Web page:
In an alternate Great Britain, a section of the population – known simply as the ‘Immigrants’ – work in the service industries effectively as slaves. The dictatorial Prime Minister is determined to keep the Immigrants under control, remaining at the bottom of society. Her efforts are thrown into disarray, however, when the leader of the Immigrants (Moses) declares that his people wish to leave, returning to their distant homeland. Incensed, the Prime Minister vehemently refuses – fearing that the Immigrants departure would devastate the economy and throw the social order into chaos. Moses repeats his request again, but this time warns that denial by the PM will bring widespread disaster from his God, and if she persists, these terrible things will continue until the Immigrants are allowed to leave. Stubbornly, she refuses and the first disaster – a devastating flood – hits. Will she change her mind or will she stand firm? Touching on issues of immigration, faith and power, Let My People Go reimagines the Exodus story in a contemporary context from the perspective of the antagonist – one who will not give in and will not submit to a force more powerful than she can possibly imagine.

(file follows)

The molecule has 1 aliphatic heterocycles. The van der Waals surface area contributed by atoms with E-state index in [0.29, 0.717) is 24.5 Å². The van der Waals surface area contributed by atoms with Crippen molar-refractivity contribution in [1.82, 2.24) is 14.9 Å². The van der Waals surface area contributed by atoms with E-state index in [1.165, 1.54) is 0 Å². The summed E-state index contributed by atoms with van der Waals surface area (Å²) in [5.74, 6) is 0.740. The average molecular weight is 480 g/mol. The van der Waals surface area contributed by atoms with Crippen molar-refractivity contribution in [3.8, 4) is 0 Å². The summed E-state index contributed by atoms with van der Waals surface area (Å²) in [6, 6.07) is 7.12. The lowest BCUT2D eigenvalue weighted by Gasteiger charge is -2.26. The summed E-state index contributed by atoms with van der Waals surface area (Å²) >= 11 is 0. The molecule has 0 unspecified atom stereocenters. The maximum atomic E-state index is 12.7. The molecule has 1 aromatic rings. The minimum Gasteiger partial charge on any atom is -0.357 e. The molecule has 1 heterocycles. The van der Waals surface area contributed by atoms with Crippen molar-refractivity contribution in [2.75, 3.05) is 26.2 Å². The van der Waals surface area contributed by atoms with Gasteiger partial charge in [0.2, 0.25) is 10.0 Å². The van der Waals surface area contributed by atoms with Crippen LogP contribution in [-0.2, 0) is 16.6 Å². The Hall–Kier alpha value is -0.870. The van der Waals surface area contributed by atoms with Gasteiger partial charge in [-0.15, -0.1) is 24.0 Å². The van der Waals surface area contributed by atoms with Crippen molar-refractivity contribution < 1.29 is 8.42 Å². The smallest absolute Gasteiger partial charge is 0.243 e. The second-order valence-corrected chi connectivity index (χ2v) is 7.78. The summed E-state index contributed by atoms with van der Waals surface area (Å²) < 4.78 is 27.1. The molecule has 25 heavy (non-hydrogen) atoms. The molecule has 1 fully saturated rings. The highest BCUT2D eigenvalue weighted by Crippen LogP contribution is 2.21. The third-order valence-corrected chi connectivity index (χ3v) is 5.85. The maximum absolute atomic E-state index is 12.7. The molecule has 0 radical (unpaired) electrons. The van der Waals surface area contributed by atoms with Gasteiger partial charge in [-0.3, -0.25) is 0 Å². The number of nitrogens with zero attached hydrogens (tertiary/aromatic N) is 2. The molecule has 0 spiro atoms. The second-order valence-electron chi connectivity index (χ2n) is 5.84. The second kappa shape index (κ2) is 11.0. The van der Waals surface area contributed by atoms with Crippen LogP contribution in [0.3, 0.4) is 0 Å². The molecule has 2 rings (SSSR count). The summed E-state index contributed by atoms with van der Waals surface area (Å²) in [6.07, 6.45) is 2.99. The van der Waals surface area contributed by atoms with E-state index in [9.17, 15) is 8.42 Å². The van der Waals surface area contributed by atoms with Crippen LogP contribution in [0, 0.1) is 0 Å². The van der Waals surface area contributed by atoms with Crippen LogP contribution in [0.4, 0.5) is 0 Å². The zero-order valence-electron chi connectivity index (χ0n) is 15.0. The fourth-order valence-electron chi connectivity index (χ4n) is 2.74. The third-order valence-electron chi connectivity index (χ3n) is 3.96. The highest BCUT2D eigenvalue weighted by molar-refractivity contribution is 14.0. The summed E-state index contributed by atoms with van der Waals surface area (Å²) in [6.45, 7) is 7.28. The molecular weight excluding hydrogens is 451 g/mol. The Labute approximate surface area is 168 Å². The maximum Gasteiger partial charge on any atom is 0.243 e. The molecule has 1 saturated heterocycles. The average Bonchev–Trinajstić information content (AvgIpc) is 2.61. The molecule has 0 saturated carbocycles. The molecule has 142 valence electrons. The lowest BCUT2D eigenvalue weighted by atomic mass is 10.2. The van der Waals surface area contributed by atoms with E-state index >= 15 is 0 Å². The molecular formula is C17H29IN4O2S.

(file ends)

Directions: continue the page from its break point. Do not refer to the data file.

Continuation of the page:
This story transplants the well-known Exodus tale - the Israelites attempting to journey to the promised land - from Egypt to modern-day Britain. The equivalent of the Israelites are an immigrant population (of various ethnic backgrounds) who have come to settle in Britain and now work as pseudo-slaves – working to serve the dominant ruling population for little or no wages. The equivalent of Pharaoh is the dictatorial Prime Minister of a fascist Britain.